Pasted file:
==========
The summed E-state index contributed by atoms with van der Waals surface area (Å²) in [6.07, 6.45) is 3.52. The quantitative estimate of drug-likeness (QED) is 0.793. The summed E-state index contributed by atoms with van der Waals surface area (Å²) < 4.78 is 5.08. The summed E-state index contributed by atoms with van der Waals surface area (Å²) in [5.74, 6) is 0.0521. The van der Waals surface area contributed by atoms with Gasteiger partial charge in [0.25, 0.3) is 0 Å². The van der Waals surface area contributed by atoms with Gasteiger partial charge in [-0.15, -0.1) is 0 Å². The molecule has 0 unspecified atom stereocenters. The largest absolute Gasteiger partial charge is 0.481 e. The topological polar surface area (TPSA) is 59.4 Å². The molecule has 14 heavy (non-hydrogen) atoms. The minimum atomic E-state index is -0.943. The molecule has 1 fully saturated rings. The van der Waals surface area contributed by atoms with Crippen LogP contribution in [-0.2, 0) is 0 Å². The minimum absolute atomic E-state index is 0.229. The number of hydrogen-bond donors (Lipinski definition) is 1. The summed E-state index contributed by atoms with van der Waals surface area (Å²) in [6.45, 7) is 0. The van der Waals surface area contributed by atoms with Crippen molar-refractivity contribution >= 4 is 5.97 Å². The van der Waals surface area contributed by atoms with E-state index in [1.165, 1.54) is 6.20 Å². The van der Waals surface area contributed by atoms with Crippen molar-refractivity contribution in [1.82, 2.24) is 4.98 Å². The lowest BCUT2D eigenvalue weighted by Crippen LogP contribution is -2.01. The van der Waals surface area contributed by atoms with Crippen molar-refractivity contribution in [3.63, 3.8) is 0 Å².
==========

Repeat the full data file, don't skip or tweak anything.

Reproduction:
The summed E-state index contributed by atoms with van der Waals surface area (Å²) in [6.07, 6.45) is 3.52. The quantitative estimate of drug-likeness (QED) is 0.793. The summed E-state index contributed by atoms with van der Waals surface area (Å²) < 4.78 is 5.08. The summed E-state index contributed by atoms with van der Waals surface area (Å²) in [5.74, 6) is 0.0521. The van der Waals surface area contributed by atoms with Gasteiger partial charge in [0.25, 0.3) is 0 Å². The van der Waals surface area contributed by atoms with Gasteiger partial charge in [-0.15, -0.1) is 0 Å². The molecule has 0 unspecified atom stereocenters. The largest absolute Gasteiger partial charge is 0.481 e. The topological polar surface area (TPSA) is 59.4 Å². The molecule has 14 heavy (non-hydrogen) atoms. The minimum atomic E-state index is -0.943. The molecule has 1 fully saturated rings. The van der Waals surface area contributed by atoms with Crippen LogP contribution in [-0.2, 0) is 0 Å². The minimum absolute atomic E-state index is 0.229. The number of hydrogen-bond donors (Lipinski definition) is 1. The summed E-state index contributed by atoms with van der Waals surface area (Å²) in [6.45, 7) is 0. The van der Waals surface area contributed by atoms with Crippen molar-refractivity contribution >= 4 is 5.97 Å². The van der Waals surface area contributed by atoms with E-state index in [1.165, 1.54) is 6.20 Å². The van der Waals surface area contributed by atoms with Crippen molar-refractivity contribution in [1.82, 2.24) is 4.98 Å². The lowest BCUT2D eigenvalue weighted by Crippen LogP contribution is -2.01. The van der Waals surface area contributed by atoms with Crippen molar-refractivity contribution in [3.63, 3.8) is 0 Å².